Text size

Prime Minister-designate Ehud Olmert told local authority heads Monday that he plans to appoint a Kadima member to run the Interior Ministry.

The local authority heads at the meeting, who have all joined Kadima, said it was important to keep the portfolio in the hands of the party. The municipal leaders named Haim Ramon and Ministers Ze'ev Boim and Meir Sheetrit as possible candidates for the post.

Also Monday, Olmert met with the Kadima negotiation team to discuss the first round of coalition talks. Negotiations thus far indicate that the new government will not include either Meretz-Yachad or the Likud, which made an official announcement Monday saying that it would not join a government whose main agenda is a unilateral withdrawal from parts of the West Bank.

It appears that the Labor Party, the Pensioners Party, Yisrael Beiteinu, Shas and United Torah Judaism are inching closer to joining the government, even though the coalition guidelines have yet to be written. Kadima made progress with the Pensioners and UTJ Monday, and will hold a second meeting with Labor officials Tuesday.

Likud faction chairman MK Gideon Sa'ar told the head of the Kadima negotiation team, Yoram Turbowicz, Monday evening that the Likud had decided that the gap between the two parties on political-security issues was substantial, and that the Likud must serve its voters and the nation in the opposition.

Meretz-Yachad faction members said after meeting with Kadima officials Monday that there was only a slim chance the left-wing party would join the coalition, although the parties' negotiation teams are scheduled for another meeting. Meretz-Yachad negotiators have been informed that Olmert wants the right-wing Yisrael Beiteinu party to join the government, and Meretz-Yachad refuses to sit in government with Yisrael Beiteinu chairman Avigdor Lieberman.

Meretz-Yachad negotiators said Yisrael Beiteinu's joining the coalition would hinder the government from implementing its political objectives. MK Ran Cohen, who heads the negotiation team, said that unlike Yisrael Beiteinu, Meretz-Yachad could be a stable, serious and important component of the coalition.

Kadima plans to advance talks with all the potential coalition partners, while committing to make Labor a senior partner. Kadima has presented its political platform clearly, indicating that the coalition will not include parties that do not accept the basic concept of the convergence plan as described in Olmert's victory speech. Kadima negotiators said there will be no coalition that includes opposition to this.

Kadima sources said any gaps between it and future coalition partners could be resolved and that the parties could come to an agreement on coalition guidelines within 10 days.

Kadima officials are under the impression that Shas and Yisrael Beiteinu will be flexible regarding the coalition guidelines even though they oppose unilateral withdrawal, and said they think the two parties will even agree to guidelines stating that the government plans to act unilaterally before the end of U.S. President George W. Bush's term of office in January 2009.

Regarding Labor's demand that the minimum wage be raised to $1,000, Kadima officials said the minimum wage would increase, but not to that extent. Kadima officials also said that Shas and UTJ have said they are prepared to find a solution to the problem of people prevented from getting married in Israel, as long as the solution does not impinge on Jewish law.

UTJ sages to weigh withdrawal planThe United Torah Judaism rabbinical sages will decide whether Ehud Olmert's plan to withdraw from parts of the West Bank will be a stumbling block to the ultra-Orthodox party's inclusion in the coalition, UTJ lawmaker Moshe Gafni said Monday.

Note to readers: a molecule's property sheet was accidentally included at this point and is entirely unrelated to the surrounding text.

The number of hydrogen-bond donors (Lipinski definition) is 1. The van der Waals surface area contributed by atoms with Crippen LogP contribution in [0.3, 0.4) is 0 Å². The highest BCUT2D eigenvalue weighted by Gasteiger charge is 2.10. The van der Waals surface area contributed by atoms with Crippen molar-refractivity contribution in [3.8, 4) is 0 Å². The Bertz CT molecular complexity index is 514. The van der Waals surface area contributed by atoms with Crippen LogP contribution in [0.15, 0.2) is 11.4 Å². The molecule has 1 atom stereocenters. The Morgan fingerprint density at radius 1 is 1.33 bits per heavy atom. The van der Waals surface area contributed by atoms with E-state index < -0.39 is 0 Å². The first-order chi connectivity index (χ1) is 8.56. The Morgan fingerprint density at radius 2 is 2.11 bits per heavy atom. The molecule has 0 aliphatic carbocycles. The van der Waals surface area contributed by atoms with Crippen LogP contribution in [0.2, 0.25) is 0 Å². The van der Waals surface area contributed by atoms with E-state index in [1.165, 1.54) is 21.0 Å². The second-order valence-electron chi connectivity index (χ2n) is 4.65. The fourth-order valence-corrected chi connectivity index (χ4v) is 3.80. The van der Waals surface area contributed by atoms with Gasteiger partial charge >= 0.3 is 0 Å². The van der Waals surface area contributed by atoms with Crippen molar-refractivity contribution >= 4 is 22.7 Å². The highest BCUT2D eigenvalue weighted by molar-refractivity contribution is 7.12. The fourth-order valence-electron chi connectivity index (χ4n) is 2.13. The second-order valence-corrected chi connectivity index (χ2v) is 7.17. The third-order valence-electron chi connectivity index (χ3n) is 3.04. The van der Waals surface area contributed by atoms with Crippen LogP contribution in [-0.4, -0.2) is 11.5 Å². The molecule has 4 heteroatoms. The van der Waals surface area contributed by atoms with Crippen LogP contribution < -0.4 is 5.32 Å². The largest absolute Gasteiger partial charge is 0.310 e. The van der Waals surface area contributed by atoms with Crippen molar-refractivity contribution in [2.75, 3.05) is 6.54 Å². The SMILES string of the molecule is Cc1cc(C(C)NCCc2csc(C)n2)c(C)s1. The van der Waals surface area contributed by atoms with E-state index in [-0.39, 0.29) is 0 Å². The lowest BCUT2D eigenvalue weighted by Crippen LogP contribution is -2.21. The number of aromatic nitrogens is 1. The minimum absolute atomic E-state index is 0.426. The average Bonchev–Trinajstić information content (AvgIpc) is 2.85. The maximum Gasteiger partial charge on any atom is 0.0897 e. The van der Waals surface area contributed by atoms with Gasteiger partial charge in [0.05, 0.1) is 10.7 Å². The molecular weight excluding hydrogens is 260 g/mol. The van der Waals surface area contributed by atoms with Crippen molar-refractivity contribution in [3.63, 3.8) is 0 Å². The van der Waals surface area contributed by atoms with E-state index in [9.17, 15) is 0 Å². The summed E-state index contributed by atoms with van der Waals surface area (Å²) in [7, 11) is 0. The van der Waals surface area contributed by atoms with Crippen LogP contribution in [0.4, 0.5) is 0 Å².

Gafni was speaking as he and fellow UTJ lawmakers Ya'akov Litzman and Menachem Porush emerged from the first round of coalition talks with Kadima, whose leader, Olmert, has been tapped by President Moshe Katsav to form the next government.

The MKs expressed satisfaction with negotiationsand said they received the impression that Kadima wants them to join the government. They also expressed the belief that all disagreements would be resolved, clearing the way for the party to join the new government.

MK Avraham Ravitz, who also represents UTJ in the negotiations, said his party had asked that financial assistance to the ultra-Orthodox sector would be "entirely transparent and open."

Ultra-Orthodox parties have been traditionally perceived by the Israeli public as corrupt for the undercover financial assistance they secure for their constituency in return for their support of the government.

Ravitz added that the party is yet to decide if it will make do with deputy-ministerial positions, as it has in previous coalitions.

Yisrael Beitenu claims to advances on civil marriageKadima launched coalition talks Sunday morning at Kfar Maccabiah, outside Tel Aviv with Labor, Shas, Likud and Yisrael Beiteinu representatives. Yisrael Beiteinu officials claimed that advances were made in the talks regarding civil marriage, which would allow official recognition of couples who cannot marry in a religious ceremony.

Attorney Yoav Mani, who heads Yisrael Beiteinu's coalition negotiations team, said that "many agreements and a joint vision on social and economic matters, as well as on civil marriage" were achieved at the meeting. He termed civil marriage as a human, rather than political, problem that requires an urgent solution.

On Saturday night, Yisrael Beiteinu Chairman Avigdor Lieberman told Russian television that a civil marriage law is the first condition for joining the coalition.

Sunday's negotiations also dealt with Yisrael Beiteinu's proposal to alter the national insurance law. In a joint statement after the meeting, Kadima and Yisrael Beiteinu said that ideas were exchanged regarding the wording of coalition guidelines, and that they would meet again next week.